Reflections and Connections

December 9th, 2011

The FAA bureaucracy is often the target of derision, incredulity, and doubt as to the agency’s real mission.  Unfortunately, with the negative perceptions, we often forget that there are some really passionate and dedicated public servants who have served pilots through their work at the FAA.

One of those, Dr. Audie W. Davis, passed away recently at the age of 80.  Dr. Davis was the Manager of the FAA Aerospace Medical Certification Division in Oklahoma City, and was truly one of those extremely hard working FAA civil servants who devoted his professional career to advancing civil aviation safety through his work in aerospace medicine.  Audie had already been on board for many years when I came to work at AOPA, and we corresponded often by phone and mail when resolving issues with AOPA members’ medical certification problems.  He was a gentleman and a gentle man with a scope of knowledge of medicine that made him one of the true giants in the world of civil aviation medical certification.  Audie’s willingness to really go the extra mile to help out a pilot was his trademark, and that won him many tributes from thousands of pilots who he was able to help get through the morass of bureaucracy that is so much in evidence in government today.

Following Audie’s retirement in 1996, CAMI welcomed his replacement, Warren Silberman, who was recruited out of the Army by the FAA to fill some very large shoes.  There are plenty of tough jobs in the federal government, and I really believe the job of overseeing the operation of the AMCD has to be one of the most challenging.  Warren has handled the pressure for 15 years with patience, resilience, and professionalism, and during some extremely tough times as the FAA went through some major changes in the way they do medical certification.  He has the unique combination of personality and skill sets that has allowed him to deal with irate pilots at air shows, congressional inquiries, ridiculous policies coming from on high in government, his bosses at the FAA and DoT, high profile accidents, and the advocacy groups like us who probably caused him more than a few grey hairs along the way.

On December 31, 2011, Dr. Silberman will be retiring from the FAA.  This is really bittersweet for me because I have had so much fun and learned so much from Warren during our collaboration for the last decade and a half.  He is a terrific guy, and I know I speak for many, many people in the aeromedical segment of our industry who will miss his irreverent Philadelphia-style candor when I say “Thanks, Warren, for all you have done for all of us and the pilots we represent.”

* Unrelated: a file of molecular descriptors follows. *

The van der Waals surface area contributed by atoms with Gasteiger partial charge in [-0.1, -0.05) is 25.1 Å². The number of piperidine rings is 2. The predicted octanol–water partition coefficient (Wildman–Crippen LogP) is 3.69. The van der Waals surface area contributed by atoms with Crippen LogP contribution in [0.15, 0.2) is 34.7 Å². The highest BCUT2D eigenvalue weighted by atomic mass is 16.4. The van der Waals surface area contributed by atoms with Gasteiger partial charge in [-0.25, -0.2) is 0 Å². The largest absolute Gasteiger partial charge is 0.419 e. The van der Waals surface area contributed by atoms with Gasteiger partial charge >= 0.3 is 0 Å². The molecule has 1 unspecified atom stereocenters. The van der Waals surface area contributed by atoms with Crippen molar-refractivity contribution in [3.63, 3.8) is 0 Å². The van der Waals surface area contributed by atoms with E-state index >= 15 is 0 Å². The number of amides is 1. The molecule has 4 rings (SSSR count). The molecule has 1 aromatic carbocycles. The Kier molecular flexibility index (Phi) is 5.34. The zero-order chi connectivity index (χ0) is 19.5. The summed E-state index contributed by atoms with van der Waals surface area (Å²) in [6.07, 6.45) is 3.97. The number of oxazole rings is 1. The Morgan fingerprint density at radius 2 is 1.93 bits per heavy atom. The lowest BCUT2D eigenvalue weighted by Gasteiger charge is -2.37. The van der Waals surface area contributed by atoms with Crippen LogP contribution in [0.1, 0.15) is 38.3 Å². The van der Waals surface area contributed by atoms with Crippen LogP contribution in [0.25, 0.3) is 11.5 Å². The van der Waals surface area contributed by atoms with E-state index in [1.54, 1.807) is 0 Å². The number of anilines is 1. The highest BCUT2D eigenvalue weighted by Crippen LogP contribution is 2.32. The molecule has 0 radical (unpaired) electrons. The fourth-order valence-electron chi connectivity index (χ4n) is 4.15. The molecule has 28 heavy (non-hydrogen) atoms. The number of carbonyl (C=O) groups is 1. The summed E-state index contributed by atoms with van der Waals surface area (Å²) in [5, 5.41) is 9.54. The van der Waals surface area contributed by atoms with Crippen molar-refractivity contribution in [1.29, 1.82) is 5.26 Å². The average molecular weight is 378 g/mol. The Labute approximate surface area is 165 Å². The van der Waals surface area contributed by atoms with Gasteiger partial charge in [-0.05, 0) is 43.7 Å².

Warren will remain in Oklahoma City and will actually be doing FAA physicals in Tulsa with Dr. Jack Hastings, who has an established aerospace medicine and AME practice.  Warren will also be doing aeromedical consulting, so he’ll still be very much in the thick of things, and we’ll probably see him occasionally in Oshkosh at AirVenture, and hopefully, at AOPA Summit in Palm Springs next year.

Once again, the FAA has some huge shoes to fill, and with Warren’s departure, Dr. Courtney Scott will be taking over the reins of the AMCD, so I’m looking forward to working with Courtney.

Medical Self Certification 2.0

November 2nd, 2011

By now, many of you have heard and read of the joint AOPA/EAA initiative to request an exemption from the FAA that would, if accepted, allow pilots flying recreationally to be able to do so with a valid driver’s license, provided there is no knowledge of a medical deficiency that would make the person unsafe to exercise those privileges.  This exemption request is the most current in a series of similar requests made by AOPA over the last 10 years or so. 

The current request for exemption, which is different from a petition for rulemaking, capitalizes on a number of factors that haven’t been available before.  One is the success of the Light Sport self certification initiative that came into being in 2004.  We now have some tangible data from the Light Sport experience that bears out the notion that medical self certification, at least for the Sport Pilot segment of General Aviation, doesn’t diminish aviation safety. 

To date, the data reflect that there have been no LSA accidents that were associated with a medical incapacitation.  There have been light sport accidents, to be sure; however, these accidents have been demonstrated to be transitional type mishaps associated with pilots who were scaling down to LSA from normal category Part 23 certificated airplanes and who were insufficiently familiar with the significantly different aerodynamic performance characteristics of light sport airplanes compared to the “heavier metal” they were accustomed to flying.

Another important consideration in these tough economic times is that the government is reaching high and low to save money, and the cost to pilots and to the federal government of administering 3rd class medical certification is nothing to sneeze at.  Based upon FAA’s data compiled during the review in 2007 that led to the extension of duration of first and third class medical certificates, we have calculated that easing the medical certification requirements under the exemption request could save pilots more than $240 million over 10 years, and over $8 million in savings for the federal government over the same time period.

The exemption, if granted, would allow pilots to operate aircraft up to 180 horsepower, single engine, fixed gear, under day, VFR conditions, with one passenger.  By adding the power limitation up to 180 HP, the GA fleet would be expanded by 50,000 or so airplanes that could be flown under the driver’s license self certification provision.